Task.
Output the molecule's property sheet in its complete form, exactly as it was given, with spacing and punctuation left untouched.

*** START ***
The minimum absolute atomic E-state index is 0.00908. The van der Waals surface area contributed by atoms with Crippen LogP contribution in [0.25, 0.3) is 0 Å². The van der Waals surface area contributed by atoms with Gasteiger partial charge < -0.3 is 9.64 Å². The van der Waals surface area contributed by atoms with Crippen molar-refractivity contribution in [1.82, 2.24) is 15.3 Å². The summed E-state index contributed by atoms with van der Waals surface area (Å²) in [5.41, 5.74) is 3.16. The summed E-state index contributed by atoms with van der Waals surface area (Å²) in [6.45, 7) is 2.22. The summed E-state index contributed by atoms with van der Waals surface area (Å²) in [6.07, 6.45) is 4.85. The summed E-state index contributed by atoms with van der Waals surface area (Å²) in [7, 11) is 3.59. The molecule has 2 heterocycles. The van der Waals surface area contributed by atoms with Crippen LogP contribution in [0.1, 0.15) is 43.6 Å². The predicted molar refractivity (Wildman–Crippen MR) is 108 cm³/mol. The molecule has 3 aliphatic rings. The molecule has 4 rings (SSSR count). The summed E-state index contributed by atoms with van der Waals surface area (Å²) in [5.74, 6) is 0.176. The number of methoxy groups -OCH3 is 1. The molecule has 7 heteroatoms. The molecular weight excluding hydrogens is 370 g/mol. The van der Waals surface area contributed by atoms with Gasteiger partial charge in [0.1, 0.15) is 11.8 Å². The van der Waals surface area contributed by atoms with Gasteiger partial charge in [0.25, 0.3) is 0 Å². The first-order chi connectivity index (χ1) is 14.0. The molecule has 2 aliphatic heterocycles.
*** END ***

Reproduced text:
The minimum absolute atomic E-state index is 0.00908. The van der Waals surface area contributed by atoms with Crippen LogP contribution in [0.25, 0.3) is 0 Å². The van der Waals surface area contributed by atoms with Gasteiger partial charge < -0.3 is 9.64 Å². The van der Waals surface area contributed by atoms with Crippen molar-refractivity contribution in [1.82, 2.24) is 15.3 Å². The summed E-state index contributed by atoms with van der Waals surface area (Å²) in [5.41, 5.74) is 3.16. The summed E-state index contributed by atoms with van der Waals surface area (Å²) in [6.45, 7) is 2.22. The summed E-state index contributed by atoms with van der Waals surface area (Å²) in [6.07, 6.45) is 4.85. The summed E-state index contributed by atoms with van der Waals surface area (Å²) in [7, 11) is 3.59. The molecule has 2 heterocycles. The van der Waals surface area contributed by atoms with Crippen LogP contribution in [0.1, 0.15) is 43.6 Å². The predicted molar refractivity (Wildman–Crippen MR) is 108 cm³/mol. The molecule has 3 aliphatic rings. The molecule has 4 rings (SSSR count). The summed E-state index contributed by atoms with van der Waals surface area (Å²) in [5.74, 6) is 0.176. The number of methoxy groups -OCH3 is 1. The molecule has 7 heteroatoms. The molecular weight excluding hydrogens is 370 g/mol. The van der Waals surface area contributed by atoms with Gasteiger partial charge in [0.1, 0.15) is 11.8 Å². The van der Waals surface area contributed by atoms with Gasteiger partial charge in [0.25, 0.3) is 0 Å². The first-order chi connectivity index (χ1) is 14.0. The molecule has 2 aliphatic heterocycles.